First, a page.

Level 3 Communications’ new chief executive officer told shareholders Thursday that his goals include a focus on per-share results, especially free cash flow, for the fiber optic network firm that has yet to make an annual profit in 15 years of operations as a publicly traded company.
Shareholders had critical questions during the company’s annual meeting for Jeff Storey, who was promoted to CEO in April after founding CEO James Crowe retired. Storey had served as the company’s president and chief operating officer since 2008.
Storey also said he would focus on growing the company’s current revenue streams, eliminate wasteful expenses and improve the firm’s credit profile.
The Broomfield, Colo. company was originally Kiewit Diversified Group, founded in Omaha as a holding company for the nonconstruction assets of Peter Kiewit Sons’ Inc. The firm moved to Colorado and shifted focus to telecommunications networks, changing its name in 1998 and going public, drawing heavy investment from Omaha residents.
But the firm’s stock has lost 98 percent of its value, shareholder Don Pollard of Omaha said, including a 1-for-15 reverse stock split in 2011.
Pollard asked Storey at the meeting, broadcast online, why the company is a “laggard” in its content delivery network business, part of its “core network services.” Pollard said revenue growth not counting acquisitions hasn’t been on par with what the firm’s competitors have seen.
“What are you doing to correct this situation?” he asked.
In response, Storey said he was trying to grow the business by shifting the company’s focus from a wholesale provider to serving the day-to-day network needs of large business customers.
“From a ‘revenue per bit’ perspective, those customers are more attractive,” he said.
“The networks and connectivity is still the core value,” Storey said, but the company can “layer other products and services on top of that.”
Enterprise customers now make up two-thirds of revenue, board chairman Walter Scott, Jr. said in a letter to shareholders. Those customers include multinational firms needing large amounts of bandwidth such as banks, health care providers, content providers and search engines.
The company said one of its largest sources of future demand for core network services will be from customers that distribute video and other bandwidth-hungry content online.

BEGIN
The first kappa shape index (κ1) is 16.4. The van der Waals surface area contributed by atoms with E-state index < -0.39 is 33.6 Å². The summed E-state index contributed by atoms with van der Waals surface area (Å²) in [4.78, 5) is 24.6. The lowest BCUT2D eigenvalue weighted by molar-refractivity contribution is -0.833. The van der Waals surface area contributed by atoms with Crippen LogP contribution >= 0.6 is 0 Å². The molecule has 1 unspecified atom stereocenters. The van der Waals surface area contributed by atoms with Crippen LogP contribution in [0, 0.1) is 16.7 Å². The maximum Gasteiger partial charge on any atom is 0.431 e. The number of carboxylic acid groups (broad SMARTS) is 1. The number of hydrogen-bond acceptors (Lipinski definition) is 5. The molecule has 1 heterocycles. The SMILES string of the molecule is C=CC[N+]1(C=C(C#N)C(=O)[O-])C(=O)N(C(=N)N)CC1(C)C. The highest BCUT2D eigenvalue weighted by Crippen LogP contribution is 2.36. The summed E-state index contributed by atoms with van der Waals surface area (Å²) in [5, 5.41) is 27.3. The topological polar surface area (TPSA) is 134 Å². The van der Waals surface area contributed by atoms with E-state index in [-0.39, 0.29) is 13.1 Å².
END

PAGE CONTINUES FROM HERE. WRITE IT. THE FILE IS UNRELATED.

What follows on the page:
Pollard, who traveled to Colorado for the meeting, said afterward that he’s been hearing that for years, and is growing tired of waiting.
“It’s supposed to be a growth story, but today there is no growth story,” he said. “A lot of shareholders, with a large base being in Omaha, are not satisfied with what they’re doing.”
The stock closed its first day of trading at $74.25, on April 1, 1998. Its current 52-week high is $25.26 and 52-week low is $16.36 — a big drop considering the reverse stock split.
Pollard questioned Crowe’s total 2012 compensation of $40.7 million, significantly higher than his 2011 earnings of $11.3 million or his $6.4 million in 2010.
Board member Michael Mahoney, a private investor and chairman of the compensation committee, said the pay resulted from a three-year contract put in place in 2012 because of an acquisition. Total stock awards for the contract were all awarded in 2012.
Storey said he has an optimistic outlook: “From a business perspective, I believe Level 3 has everything we need to be successful. It’s up to us to execute.”
Also at Thursday’s meeting, shareholders approved the election of 14 men to one-year terms on the board of directors: Scott; Storey; Mahoney; Retired U.S. Air Force Gen. Kevin P. Chilton; Retired U.S. Navy Admiral Archie R. Clemins, president of Caribou Technologies; Steven T. Clontz, formerly a member of the executive committee of Level 3 acquisition Global Crossing; Retired U.S. Navy Admiral James O. Ellis Jr.; T. Michael Glenn, an executive vice president for FedEx; former Level 3 chief financial officer Richard R. Jaros; vice chairman Charles C. Miller III; private investor John T. Reed; Peter Seah Lim Huat, former vice chairman of Global Crossing; Peter van Oppen, of Trilogy Partnership investment firm; and retired Colorado State University president Dr. Albert C. Yates.
The board did not nominate Crowe for election.
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